The inner receptacle 11 has a generally vertical side wall 14 which preferably tapers inwardly at about 6 from its upper end to a bottom wall 15. At the upper end of the side wall 14 is a radially outwardly extending flange 16. The flange 16 has a flat lower face 17 surrounding a depending annular projection 18. A curved portion U of the flange 16 connects it to the side wall 14 and to a lip 20 which extends from the upper end of the side wall 14 for a substantial distance above the flange 16.

The lip 20, like the rest of the receptacle 11 with which it is integral, is made from an insulating plastic such as polyethylene. It is substantially cylindrical, preferably tapering inwardly toward the top about 1 on each of its inner and outer surfaces 21 and 22. It preferably has a smoothly rounded upper edge 23. This lip 20 serves to ice insulate the users lips from the refrigerant liquid 13, so that the tumbler is comfortably used.

The outer receptacle 12, also made from a suitable plastic, such as polyethylene and preferably from the same plastic as the inner receptacle 11, also has a generally vertical side wall 24 that preferably slopes in and down at about 4 to the vertical to a bottom wall 25. At its upper edge the receptacle 11 has a flange 26 whose upper surface 27 is initially provided with a plurality of annular ribs 28. Also, the upper part of the side wall 25 is provided with a plurality of vertical ribs 29, so that they can be engaged by a chuck of a spin-Weld machine.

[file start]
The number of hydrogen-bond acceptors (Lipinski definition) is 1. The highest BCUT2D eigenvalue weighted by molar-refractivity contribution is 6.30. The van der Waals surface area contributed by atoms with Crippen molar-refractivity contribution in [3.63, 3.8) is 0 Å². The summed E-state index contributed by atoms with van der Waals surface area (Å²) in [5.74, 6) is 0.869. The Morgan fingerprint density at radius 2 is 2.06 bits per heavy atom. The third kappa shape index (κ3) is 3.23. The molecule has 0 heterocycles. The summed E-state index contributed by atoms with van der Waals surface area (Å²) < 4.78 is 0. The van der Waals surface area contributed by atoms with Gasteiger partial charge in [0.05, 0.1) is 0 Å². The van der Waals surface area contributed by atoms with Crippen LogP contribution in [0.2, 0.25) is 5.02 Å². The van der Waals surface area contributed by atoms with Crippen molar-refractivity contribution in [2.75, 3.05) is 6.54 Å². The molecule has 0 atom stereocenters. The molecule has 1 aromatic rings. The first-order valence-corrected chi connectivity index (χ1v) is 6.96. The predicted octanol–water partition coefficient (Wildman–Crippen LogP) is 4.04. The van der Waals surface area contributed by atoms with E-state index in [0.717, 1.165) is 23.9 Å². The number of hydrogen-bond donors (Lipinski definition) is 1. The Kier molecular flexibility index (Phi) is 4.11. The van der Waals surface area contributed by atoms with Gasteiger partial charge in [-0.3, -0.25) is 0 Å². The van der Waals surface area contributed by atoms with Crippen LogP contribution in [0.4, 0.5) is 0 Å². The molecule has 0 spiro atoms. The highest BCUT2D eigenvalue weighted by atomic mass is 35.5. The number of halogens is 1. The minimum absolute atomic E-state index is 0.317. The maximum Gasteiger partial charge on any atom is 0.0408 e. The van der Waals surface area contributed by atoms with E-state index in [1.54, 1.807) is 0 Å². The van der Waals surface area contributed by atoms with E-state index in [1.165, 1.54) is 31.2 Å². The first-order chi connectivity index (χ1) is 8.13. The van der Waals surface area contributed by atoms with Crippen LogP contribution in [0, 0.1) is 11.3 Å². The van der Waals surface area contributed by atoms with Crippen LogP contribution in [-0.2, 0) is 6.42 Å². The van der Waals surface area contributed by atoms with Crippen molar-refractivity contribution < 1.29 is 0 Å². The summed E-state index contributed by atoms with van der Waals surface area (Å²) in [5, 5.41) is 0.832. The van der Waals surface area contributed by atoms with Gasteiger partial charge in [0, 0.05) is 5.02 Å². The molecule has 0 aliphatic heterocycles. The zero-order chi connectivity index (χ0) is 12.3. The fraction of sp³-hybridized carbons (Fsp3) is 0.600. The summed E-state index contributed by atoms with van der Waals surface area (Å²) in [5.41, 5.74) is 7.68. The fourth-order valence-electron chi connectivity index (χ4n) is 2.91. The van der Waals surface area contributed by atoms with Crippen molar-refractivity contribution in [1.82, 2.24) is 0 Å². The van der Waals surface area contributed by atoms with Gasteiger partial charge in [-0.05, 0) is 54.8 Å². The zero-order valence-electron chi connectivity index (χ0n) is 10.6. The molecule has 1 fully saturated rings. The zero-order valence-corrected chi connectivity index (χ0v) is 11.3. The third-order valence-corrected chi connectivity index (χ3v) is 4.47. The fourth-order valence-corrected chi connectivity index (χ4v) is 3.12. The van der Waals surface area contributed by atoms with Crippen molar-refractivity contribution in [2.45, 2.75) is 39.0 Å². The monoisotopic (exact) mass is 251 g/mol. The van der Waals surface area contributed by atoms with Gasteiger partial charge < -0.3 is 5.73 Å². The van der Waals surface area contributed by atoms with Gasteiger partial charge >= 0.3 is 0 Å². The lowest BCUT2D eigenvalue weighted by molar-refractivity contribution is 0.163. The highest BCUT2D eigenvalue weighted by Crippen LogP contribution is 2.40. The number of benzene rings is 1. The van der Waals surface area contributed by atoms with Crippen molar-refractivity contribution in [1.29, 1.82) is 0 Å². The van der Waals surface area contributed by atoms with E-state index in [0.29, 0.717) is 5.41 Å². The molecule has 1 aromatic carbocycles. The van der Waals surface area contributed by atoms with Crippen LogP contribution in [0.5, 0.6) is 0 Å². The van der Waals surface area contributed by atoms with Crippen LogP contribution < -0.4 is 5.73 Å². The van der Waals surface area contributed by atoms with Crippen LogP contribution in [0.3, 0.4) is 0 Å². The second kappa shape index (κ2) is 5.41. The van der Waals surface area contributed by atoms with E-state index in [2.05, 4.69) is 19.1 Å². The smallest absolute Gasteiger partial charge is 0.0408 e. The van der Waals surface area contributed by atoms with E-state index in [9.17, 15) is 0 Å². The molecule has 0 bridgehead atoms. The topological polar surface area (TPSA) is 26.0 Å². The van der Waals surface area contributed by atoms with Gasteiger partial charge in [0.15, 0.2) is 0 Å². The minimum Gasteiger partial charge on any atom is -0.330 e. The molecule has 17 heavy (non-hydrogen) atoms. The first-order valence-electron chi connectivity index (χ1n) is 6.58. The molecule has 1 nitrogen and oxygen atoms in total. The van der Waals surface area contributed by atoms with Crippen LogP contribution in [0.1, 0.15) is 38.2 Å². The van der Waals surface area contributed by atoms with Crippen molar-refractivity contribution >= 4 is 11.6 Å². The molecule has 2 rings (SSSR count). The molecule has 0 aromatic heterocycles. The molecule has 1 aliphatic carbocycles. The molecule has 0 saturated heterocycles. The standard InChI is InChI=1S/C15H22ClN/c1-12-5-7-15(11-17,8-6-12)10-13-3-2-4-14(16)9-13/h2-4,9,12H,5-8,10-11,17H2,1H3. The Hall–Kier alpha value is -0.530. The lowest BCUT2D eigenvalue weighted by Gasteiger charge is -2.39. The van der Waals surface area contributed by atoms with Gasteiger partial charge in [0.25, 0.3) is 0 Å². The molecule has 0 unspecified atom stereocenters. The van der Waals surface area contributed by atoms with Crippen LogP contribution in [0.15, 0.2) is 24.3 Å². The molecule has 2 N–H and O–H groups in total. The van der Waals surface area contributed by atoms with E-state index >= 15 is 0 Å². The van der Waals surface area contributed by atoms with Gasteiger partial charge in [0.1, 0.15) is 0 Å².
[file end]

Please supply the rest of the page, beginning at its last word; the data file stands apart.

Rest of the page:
In assembly, the first step is to spin-weld the two receptacles 11 and 12 together at their flanges 16 and 26. With the ribs 29 in a chuck, the relative: movement of the flanges 26 and 16 and the friction of their contact melts the ribs 28 and fuses the faces 17 and 27 together to seal and secure them to each other. Then the assembly is inverted, and the space between the receptacles 11 and 12 is filled with the refrigerant 13.

For this purpose, the bottom wall 25 is provided with an integral inlet fitting 30 having a cylindrical wall 31 extending up to support a thickened portion 32 of the bottom wall 15. A plurality of slots 33 enable the refrigerant to pass in from the inlet 30 to the space between the receptacles. The space is preferably filled about of a suitable refrigerant liquid 13, such as a mixture of water with glycerine or a glycol. Then the bottom opening is closed by a suitable plug 35, which may be spin-welded to the fitting 30, especially if made from the same plastic. To provide insulation for the tumbler It), a stretch knit sock 40 may be placed around the side wall 24 of the outer receptacle 12. The tubular sock 40 preferably has an elastic 41 built into its upper end and an elastic 42 built into its lower end. The sock 40 may be provided in a variety of colorful and decorative designs. It is quite effective in its insulation, not only extending the period over which the refrigerant 13 is elfective but also giving the user a more comfortable feel, by not being disagreeably cold to the touch. It also prevents condensation of moisture and the formation of frost.